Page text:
I was one of the thousands of young girls riveted to my parents’ television set as Mary Lou Retton vaulted into the record books. Not much later, I was precariously tip toeing across a balance beam myself, determined to be the next gymnast on a Wheaties box. Spoiler alert: that did not happen. I did, however, remain in the sport for the majority of the next 20 years, including competing for my high school team and then coaching girls and boys from 18 months to 18 years (including a competitive team).
I love the sport for so many reasons: its beauty, its strength, its focus on the individual and the team, and its high flying joy. But, the sport has many detractors. I grew up in the San Francisco Bay Area and one of our local newpaper columnists wrote a book calledLittle Girls in Pretty Boxesabout the hardships and pitfalls found in gymnastics and figure skating: injuries, eating disorders, emotional abuse among them. I read it cover to cover and found multiple factual errors, conflicting statments and then, encouraged by my father, wrote her a seven page letter listing all the problems I found along with my heartfelt feelings on the sport. I received a very nice letter back.
I know that our female culture has long been affected by body image issues, and athletes, especially those in sports that require a certain body type to excel, may be more susceptible than others. I worked with young girls who faced those body struggles, who didn’t like what they saw in the mirror, who fought with demons and it broke my heart. It took them time and hard emotional work to see the beauty and strength in their body, no matter what form it took. As a coach and as a woman, it was my duty to help them feel confident, to feel safe, to feel worth. And I am proud of that.
So, as the Olympics are upon us, little girls everywhere will tune in to see the likes of Jordyn Wieber and Gabrielle Douglas flip across a beam and tumble explosively through the air. They will watch swimmers, divers and track stars with little to no body fat compete on the biggest stage. Will girls see the tenacity, the dedication, and the passion on the world’s largest athletic stage? Or will they see bodies they might never have? I imagine there wil be plenty of both.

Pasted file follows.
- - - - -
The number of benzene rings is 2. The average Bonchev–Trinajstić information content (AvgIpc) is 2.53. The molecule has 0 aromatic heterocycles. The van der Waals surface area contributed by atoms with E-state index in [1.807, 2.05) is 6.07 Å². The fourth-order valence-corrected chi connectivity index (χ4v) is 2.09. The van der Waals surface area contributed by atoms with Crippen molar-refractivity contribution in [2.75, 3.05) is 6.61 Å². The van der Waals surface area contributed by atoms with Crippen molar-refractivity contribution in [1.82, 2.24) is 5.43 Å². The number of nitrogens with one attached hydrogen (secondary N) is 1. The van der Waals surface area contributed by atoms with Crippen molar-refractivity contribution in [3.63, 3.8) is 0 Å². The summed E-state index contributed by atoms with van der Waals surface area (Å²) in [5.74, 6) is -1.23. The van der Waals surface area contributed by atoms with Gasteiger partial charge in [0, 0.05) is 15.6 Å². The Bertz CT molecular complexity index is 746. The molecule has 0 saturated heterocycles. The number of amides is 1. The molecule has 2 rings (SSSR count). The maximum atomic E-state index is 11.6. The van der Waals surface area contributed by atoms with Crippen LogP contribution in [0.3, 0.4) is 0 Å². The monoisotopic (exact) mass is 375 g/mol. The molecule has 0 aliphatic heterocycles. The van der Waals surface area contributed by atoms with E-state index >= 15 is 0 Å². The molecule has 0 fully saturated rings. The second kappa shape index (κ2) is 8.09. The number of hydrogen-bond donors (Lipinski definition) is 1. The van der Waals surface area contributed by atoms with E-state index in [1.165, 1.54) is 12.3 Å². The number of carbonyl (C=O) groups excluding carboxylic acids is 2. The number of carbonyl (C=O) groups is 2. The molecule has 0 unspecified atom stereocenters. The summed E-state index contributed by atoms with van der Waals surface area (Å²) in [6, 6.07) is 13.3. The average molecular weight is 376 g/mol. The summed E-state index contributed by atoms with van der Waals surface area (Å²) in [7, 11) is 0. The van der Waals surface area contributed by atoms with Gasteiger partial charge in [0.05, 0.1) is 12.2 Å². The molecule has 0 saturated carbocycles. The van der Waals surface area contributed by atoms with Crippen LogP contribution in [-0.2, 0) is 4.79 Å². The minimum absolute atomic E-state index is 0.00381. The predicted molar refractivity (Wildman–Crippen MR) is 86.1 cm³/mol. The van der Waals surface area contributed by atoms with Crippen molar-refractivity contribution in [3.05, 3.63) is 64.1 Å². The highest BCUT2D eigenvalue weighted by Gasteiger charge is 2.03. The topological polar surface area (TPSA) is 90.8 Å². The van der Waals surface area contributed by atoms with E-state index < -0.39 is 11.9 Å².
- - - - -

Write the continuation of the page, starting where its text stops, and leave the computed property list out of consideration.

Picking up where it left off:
If I had a child old enough to understand, I would let her watch in the hopes that she would be inspired to be great in whatever talent he/she possesses. I would be prepared to talk about the sacrifice it takes to be at the top, and the love of what you do. My son isn’t old enough for me to teach him that during this Olympiad, but I hope one day to be able to do so. In the meantime, I ask of you, will you be watching? Are you worried that the athletes might inspire unhealthy views? Or do you think the inspiration transcends body image?
Elizabeth is an attorney by day, entertainment blogger by night, and a new mom to an impossibly cute son. When she’s not fending off the paparazzi who think she’s Tina Fey, she enjoys sleep, wine, exercises in elaborate procrastination, invoking her acerbic wit, and using words like acerbic. She’s written for the entertainment sites SqueeTV, Xfinity, and Snakkle, and her posts have been featured on the Huffington Post, Wet Paint, Good Morning America, and (it is rumored) her parents’ fridge. Elizabeth can be found working on her night cheese in Chicago where she lives with her husband, baby, and two beautiful DVRs. You can follow Elizabeth on twitter.
Image Courtesy of WSENetwork